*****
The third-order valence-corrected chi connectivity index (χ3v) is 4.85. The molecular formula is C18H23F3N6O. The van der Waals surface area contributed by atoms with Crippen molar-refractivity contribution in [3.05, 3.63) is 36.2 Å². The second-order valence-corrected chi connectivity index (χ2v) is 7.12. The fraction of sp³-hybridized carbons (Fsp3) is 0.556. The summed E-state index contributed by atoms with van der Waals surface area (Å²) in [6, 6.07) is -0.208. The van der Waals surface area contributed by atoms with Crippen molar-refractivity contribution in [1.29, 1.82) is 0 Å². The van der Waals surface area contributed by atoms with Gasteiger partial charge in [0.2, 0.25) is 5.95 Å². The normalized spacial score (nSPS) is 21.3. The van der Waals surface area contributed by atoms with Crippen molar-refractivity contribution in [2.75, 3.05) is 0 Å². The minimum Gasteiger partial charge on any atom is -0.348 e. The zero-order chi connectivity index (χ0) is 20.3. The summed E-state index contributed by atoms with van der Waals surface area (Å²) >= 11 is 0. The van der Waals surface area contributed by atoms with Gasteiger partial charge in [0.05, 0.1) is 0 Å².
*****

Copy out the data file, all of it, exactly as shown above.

The third-order valence-corrected chi connectivity index (χ3v) is 4.85. The molecular formula is C18H23F3N6O. The van der Waals surface area contributed by atoms with Crippen molar-refractivity contribution in [3.05, 3.63) is 36.2 Å². The second-order valence-corrected chi connectivity index (χ2v) is 7.12. The fraction of sp³-hybridized carbons (Fsp3) is 0.556. The summed E-state index contributed by atoms with van der Waals surface area (Å²) in [6, 6.07) is -0.208. The van der Waals surface area contributed by atoms with Crippen molar-refractivity contribution in [1.29, 1.82) is 0 Å². The van der Waals surface area contributed by atoms with Gasteiger partial charge in [0.2, 0.25) is 5.95 Å². The normalized spacial score (nSPS) is 21.3. The van der Waals surface area contributed by atoms with Crippen molar-refractivity contribution in [2.75, 3.05) is 0 Å². The minimum Gasteiger partial charge on any atom is -0.348 e. The zero-order chi connectivity index (χ0) is 20.3. The summed E-state index contributed by atoms with van der Waals surface area (Å²) >= 11 is 0. The van der Waals surface area contributed by atoms with Gasteiger partial charge in [0.05, 0.1) is 0 Å².